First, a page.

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  • Writer's pictureHeather

Clues That Heartburn May Indicate Something Else

It is very likely, all of us have experienced some form of heartburn in our lives. We ate something that didn’t agree with us. We ate too much, or we ate too fast. Then suddenly, we are uncomfortable and wish the pain in our chest would just go away.


Despite its name, heartburn — or acid indigestion — is related to our esophagus. But because the esophagus and heart are located near each other, either one can cause chest pain which is why many people mistake heart burn for angina (heart or chest pain) and vice versa.


Heartburn is a common condition that’s caused by stomach acids rising up into our esophagus. This can cause chest pain, nausea and even vomiting in more severe cases. Our stomach is made for acid and can handle it, but our esophagus is not. This is why we experience heartburn or acid indigestion when stomach acids get into our esophagus.


How do we tell if heartburn is actually something more serious? What if we think we are just having some heartburn from that spicy Mexican lunch, but we are really experiencing symptoms of serious heart problems?


  • If we belch and the symptoms go away, it probably isn’t related to our heart, but involves our esophagus (acid reflux or heartburn). If we have shortness of breath or sweating combined with our heartburn, then it’s more likely a heart-related issue.

  • If heartburn-like pain occurs more than twice a week it is time to get things checked out. Experiencing heartburn regularly can be a warning sign of problems that are not related to the stomach.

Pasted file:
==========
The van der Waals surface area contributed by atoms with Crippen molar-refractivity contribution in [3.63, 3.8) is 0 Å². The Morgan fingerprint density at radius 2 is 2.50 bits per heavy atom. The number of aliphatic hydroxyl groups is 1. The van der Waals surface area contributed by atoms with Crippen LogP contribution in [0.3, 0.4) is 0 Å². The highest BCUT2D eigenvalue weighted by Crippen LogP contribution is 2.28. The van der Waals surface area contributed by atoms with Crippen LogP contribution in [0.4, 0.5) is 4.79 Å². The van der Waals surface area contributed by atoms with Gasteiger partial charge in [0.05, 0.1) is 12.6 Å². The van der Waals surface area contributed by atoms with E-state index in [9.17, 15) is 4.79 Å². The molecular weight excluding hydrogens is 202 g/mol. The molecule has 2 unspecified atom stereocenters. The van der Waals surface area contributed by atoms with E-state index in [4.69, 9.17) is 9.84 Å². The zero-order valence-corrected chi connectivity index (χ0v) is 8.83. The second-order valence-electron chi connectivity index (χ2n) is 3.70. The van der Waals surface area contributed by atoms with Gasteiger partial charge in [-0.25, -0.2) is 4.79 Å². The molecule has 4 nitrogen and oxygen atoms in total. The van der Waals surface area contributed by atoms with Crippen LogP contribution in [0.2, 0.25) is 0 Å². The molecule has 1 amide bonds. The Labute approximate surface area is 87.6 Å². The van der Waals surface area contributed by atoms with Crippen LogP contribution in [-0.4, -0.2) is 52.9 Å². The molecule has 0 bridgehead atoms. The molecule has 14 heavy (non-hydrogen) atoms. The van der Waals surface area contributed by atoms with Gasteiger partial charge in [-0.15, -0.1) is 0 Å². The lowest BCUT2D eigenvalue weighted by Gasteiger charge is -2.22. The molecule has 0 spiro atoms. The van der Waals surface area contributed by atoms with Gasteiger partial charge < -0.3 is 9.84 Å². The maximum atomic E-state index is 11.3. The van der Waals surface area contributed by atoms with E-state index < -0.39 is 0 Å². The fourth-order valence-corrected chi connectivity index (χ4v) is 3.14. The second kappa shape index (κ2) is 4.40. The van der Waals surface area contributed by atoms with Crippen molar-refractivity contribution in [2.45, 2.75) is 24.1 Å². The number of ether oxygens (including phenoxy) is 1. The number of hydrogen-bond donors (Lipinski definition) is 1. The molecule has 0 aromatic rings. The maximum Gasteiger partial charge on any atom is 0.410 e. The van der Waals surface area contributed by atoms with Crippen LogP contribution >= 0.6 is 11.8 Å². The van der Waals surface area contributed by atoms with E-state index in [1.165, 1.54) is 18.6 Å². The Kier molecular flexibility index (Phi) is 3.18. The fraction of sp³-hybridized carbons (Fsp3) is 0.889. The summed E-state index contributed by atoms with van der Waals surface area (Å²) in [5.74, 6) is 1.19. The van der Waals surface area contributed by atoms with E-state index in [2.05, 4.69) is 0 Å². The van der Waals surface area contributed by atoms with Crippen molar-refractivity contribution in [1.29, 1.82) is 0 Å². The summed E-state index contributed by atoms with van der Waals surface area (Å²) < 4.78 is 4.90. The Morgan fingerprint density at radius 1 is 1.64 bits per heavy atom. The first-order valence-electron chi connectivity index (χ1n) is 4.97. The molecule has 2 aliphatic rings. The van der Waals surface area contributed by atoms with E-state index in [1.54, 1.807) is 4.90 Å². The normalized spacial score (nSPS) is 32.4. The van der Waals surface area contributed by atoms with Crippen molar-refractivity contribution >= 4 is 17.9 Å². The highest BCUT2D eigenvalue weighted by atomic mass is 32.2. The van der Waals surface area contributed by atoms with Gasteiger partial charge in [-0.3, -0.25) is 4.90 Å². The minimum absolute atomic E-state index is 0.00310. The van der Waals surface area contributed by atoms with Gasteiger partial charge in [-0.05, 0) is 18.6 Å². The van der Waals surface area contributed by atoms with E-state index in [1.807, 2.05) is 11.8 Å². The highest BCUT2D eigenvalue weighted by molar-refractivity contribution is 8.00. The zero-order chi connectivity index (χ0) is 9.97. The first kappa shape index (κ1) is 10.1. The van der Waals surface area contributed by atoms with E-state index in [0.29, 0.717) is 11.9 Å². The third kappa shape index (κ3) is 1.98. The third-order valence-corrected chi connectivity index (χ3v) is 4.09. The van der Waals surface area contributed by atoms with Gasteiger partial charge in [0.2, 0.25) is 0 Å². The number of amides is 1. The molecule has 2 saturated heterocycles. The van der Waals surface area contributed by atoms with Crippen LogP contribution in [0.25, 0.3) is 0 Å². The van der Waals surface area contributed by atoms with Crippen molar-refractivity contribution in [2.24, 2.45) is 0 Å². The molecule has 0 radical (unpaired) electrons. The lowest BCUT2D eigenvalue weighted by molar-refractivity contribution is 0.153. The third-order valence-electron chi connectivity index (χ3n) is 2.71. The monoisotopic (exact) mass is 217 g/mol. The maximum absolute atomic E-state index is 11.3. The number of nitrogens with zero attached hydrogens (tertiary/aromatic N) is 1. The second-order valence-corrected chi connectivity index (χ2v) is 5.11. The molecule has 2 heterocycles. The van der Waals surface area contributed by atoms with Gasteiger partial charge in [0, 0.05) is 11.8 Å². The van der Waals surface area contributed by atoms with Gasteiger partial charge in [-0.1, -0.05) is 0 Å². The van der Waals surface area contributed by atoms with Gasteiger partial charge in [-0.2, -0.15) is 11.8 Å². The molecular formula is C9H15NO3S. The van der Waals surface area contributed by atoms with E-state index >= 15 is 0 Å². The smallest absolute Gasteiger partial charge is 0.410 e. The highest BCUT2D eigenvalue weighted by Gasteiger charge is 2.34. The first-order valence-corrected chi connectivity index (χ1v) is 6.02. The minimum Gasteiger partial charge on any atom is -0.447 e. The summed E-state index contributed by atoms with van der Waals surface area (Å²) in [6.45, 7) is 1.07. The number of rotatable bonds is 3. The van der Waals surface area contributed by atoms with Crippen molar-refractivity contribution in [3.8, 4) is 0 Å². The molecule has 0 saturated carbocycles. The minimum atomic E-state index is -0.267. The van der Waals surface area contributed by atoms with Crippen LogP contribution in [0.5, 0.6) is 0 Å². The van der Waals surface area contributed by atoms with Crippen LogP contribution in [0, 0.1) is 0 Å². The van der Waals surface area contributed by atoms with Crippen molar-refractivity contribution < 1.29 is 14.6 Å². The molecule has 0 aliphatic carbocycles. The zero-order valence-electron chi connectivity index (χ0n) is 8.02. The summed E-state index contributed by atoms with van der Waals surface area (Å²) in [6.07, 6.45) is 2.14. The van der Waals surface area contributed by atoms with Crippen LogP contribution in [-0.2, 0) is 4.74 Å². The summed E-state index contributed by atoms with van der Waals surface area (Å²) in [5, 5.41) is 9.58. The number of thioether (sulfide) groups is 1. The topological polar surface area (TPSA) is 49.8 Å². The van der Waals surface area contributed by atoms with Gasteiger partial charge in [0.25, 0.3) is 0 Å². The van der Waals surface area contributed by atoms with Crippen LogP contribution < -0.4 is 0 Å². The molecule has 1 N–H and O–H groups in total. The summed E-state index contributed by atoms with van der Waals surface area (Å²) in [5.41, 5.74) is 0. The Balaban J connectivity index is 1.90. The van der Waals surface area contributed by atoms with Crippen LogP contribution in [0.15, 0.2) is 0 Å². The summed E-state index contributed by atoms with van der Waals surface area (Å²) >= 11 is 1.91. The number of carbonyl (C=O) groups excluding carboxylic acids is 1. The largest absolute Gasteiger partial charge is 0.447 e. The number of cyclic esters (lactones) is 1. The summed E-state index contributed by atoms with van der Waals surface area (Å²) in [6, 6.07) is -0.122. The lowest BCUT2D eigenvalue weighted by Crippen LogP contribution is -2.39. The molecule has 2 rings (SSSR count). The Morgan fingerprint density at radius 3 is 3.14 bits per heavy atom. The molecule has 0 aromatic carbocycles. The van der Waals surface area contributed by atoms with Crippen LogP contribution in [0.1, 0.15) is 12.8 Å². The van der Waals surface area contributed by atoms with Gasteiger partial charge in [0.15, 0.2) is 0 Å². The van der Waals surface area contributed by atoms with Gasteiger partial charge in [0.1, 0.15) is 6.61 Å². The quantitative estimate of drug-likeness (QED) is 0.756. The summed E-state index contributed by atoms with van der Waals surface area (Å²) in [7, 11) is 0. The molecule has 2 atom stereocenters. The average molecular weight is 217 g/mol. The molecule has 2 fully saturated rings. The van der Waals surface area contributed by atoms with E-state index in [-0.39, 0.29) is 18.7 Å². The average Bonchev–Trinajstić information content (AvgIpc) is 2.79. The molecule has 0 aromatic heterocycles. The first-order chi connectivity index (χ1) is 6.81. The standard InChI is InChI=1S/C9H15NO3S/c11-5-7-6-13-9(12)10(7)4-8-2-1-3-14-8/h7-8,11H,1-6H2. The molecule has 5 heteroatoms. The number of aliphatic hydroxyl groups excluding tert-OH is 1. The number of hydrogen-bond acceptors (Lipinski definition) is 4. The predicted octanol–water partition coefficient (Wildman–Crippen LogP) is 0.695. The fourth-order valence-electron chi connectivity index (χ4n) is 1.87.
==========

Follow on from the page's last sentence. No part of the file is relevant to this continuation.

• If symptoms persist despite the use of nonprescription heartburn medication, it is time to see a health care professional. Over-the-counter medications for acid reflux are typically effective in relieving the symptoms of heartburn. If these medications are not doing the job anymore, it is time to see the Doctor.

  • If the pain from what we think is heartburn radiates up our chest, into our shoulder, arm, neck or jaw, this is an indicator we may have something more serious going on. Radiating pain is telling us we need some attention from a healthcare professional.


If we are experiencing heartburn, there are several things we can do in a proactive manner. Positive changes we can make are:


  1. Avoid foods that are acidic or high in fat like citrus fruits, tomatoes, onions, chocolate, coffee, cheese, and peppermint.

  2. Avoid spicy foods and large meals. Unfortunately, the buffet lunch at our local Mexican restaurant is not our friend if we suffer with heartburn.

  3. Other sources of heartburn include aspirin or ibuprofen, as well as some sedatives and blood pressure medications. Unless specifically recommended to be taken on an empty stomach, it is usually better to take any medication with food.

  4. Avoid cigarette smoking and tobacco products. Tobacco relaxes the smooth muscle that protects our esophagus from the acid in our stomach. Tobacco products often lead to acid reflux and heartburn.


Work to get heartburn under control and make sure it is not an indicator of something more serious. Then go enjoy that spicy lunch.

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